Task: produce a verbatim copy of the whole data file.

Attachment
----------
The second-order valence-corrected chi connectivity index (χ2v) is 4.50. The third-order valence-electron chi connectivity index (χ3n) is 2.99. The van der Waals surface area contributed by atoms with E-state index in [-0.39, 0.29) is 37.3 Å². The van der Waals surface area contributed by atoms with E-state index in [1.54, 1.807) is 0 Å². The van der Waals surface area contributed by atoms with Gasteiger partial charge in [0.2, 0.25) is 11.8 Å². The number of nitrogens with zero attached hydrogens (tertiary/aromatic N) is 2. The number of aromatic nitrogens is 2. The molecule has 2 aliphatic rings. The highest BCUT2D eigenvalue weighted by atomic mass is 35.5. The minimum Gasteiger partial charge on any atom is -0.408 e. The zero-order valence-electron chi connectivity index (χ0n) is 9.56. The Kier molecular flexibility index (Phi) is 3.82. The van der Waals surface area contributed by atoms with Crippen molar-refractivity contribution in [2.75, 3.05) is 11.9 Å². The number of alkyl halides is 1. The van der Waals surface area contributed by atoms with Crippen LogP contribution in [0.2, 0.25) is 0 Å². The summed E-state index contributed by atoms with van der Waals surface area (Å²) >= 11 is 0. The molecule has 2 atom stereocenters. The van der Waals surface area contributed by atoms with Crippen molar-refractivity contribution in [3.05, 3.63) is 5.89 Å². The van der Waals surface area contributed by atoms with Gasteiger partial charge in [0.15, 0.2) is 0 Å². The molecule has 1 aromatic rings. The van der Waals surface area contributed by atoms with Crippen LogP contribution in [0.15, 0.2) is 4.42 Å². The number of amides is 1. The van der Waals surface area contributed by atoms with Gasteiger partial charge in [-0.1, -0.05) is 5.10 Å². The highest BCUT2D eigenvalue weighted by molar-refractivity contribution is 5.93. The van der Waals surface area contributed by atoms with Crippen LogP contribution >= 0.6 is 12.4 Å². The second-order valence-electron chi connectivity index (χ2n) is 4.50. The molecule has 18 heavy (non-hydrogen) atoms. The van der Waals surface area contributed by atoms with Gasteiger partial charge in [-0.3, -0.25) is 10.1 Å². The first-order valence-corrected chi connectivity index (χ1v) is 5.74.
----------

The second-order valence-corrected chi connectivity index (χ2v) is 4.50. The third-order valence-electron chi connectivity index (χ3n) is 2.99. The van der Waals surface area contributed by atoms with E-state index in [-0.39, 0.29) is 37.3 Å². The van der Waals surface area contributed by atoms with E-state index in [1.54, 1.807) is 0 Å². The van der Waals surface area contributed by atoms with Gasteiger partial charge in [0.2, 0.25) is 11.8 Å². The number of nitrogens with zero attached hydrogens (tertiary/aromatic N) is 2. The number of aromatic nitrogens is 2. The molecule has 2 aliphatic rings. The highest BCUT2D eigenvalue weighted by atomic mass is 35.5. The minimum Gasteiger partial charge on any atom is -0.408 e. The zero-order valence-electron chi connectivity index (χ0n) is 9.56. The Kier molecular flexibility index (Phi) is 3.82. The van der Waals surface area contributed by atoms with Crippen molar-refractivity contribution in [2.75, 3.05) is 11.9 Å². The number of alkyl halides is 1. The van der Waals surface area contributed by atoms with Crippen LogP contribution in [0.2, 0.25) is 0 Å². The summed E-state index contributed by atoms with van der Waals surface area (Å²) >= 11 is 0. The molecule has 2 atom stereocenters. The van der Waals surface area contributed by atoms with Crippen molar-refractivity contribution in [3.05, 3.63) is 5.89 Å². The van der Waals surface area contributed by atoms with Gasteiger partial charge in [0.15, 0.2) is 0 Å². The molecule has 1 aromatic rings. The van der Waals surface area contributed by atoms with Crippen LogP contribution in [0.15, 0.2) is 4.42 Å². The number of amides is 1. The van der Waals surface area contributed by atoms with Gasteiger partial charge in [-0.1, -0.05) is 5.10 Å². The highest BCUT2D eigenvalue weighted by molar-refractivity contribution is 5.93. The van der Waals surface area contributed by atoms with Crippen LogP contribution >= 0.6 is 12.4 Å². The second-order valence-electron chi connectivity index (χ2n) is 4.50. The molecule has 18 heavy (non-hydrogen) atoms. The van der Waals surface area contributed by atoms with Gasteiger partial charge in [-0.3, -0.25) is 10.1 Å². The first-order valence-corrected chi connectivity index (χ1v) is 5.74.